• Chris Anderson, 32, director of food and beverage for the Bluff View Arts District
• Karl Epperson Jr., 67, retired, serves on Westside Community Association board and Chattanooga Beer Board
• Manny Rico, 67, incumbent, owner of Rico Monuments
• Tramble Stephens, no information available
Registered voters may cast ballots through Feb. 28 at the Hamilton County Election Commission, Northgate Mall and Brainerd Recreation Center.
Chattanooga City Council District 7's diverse constituency pretty much guarantees whoever takes the seat March 5 will need to have flexibility as a key character trait.
The growth of pricey condos and townhouses in the north end of District 7 near the Tennessee River brings new people and different needs to a district that until now has had more retirees and low-income residents.
"It's going to be a learning experience of what they expect from the city," said Manny Rico, owner of Rico Monuments, who's seeking a third term as District 7 councilman.
But he and his two main opponents -- Chris Anderson and Karl Epperson Jr. -- agree that most District 7 residents are interested in the basics: feeling safe, having a decent place to live and being able to get around.
Epperson has a motto on his campaign website: How come the big dogs get all the bones?
"It's kind of what my campaign's about. The little guy kind of gets overlooked in the big picture," said the 67-year-old retiree.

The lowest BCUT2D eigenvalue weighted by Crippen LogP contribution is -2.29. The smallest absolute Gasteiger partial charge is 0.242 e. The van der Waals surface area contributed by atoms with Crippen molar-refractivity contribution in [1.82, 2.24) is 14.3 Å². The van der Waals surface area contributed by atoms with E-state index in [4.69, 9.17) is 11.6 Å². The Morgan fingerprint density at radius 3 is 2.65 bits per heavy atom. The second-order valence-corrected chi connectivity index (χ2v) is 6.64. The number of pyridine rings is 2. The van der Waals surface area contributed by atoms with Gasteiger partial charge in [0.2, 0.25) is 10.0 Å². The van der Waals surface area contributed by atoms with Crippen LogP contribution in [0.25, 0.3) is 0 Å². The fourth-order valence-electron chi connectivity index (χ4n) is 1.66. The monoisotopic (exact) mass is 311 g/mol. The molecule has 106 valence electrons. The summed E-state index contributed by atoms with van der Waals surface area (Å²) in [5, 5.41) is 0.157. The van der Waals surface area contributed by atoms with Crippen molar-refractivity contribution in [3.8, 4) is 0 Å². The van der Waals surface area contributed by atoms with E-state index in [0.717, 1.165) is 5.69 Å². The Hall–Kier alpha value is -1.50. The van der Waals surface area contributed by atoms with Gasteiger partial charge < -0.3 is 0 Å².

"A lot of the people in District 7 are the lower-income caliber, a lot of retired people, a lot of people who have to work two jobs to make ends meet at minimum wage. I don't have to wonder what their needs are and what problems they face -- I face the same problems every day."
Anderson, who worked his way up from assistant server to director of food and beverage at Bluff View Arts District over 10 years, said his experience "has prepared me to deal with pretty much any situation."
Tramble Stephens is in the race but has provided no information and could not be contacted.
Anderson said different parts of the district have different needs -- from dealing with speeding traffic in St. Elmo to smart growth in downtown and the Southside. East Lake needs sidewalks -- "you're talking about a community where there's a lot of disabled people, and they're literally walking in a ditch" -- and folks on the Westside need good public transportation to get to Amazon and Volkswagen.
And everybody needs safe places to work, live and play, the candidates agreed.
Rico said his greatest satisfaction in the job is helping constituents solve problems -- but he can't do that if he doesn't know what they are. So he tells them, "Ya'll get together on a project, something that's attainable, bring it to me and I will go to the city and see if I can help you attain these goals."
Epperson, who ran for mayor in 2005, said he's only spent about $50 on his campaign, so he won't be beholden to anyone if elected.
He urged District 7 residents to vote for somebody in the race.
"Vote your conscience, and whether you vote for me or not, please get out and vote. It's very important," he said.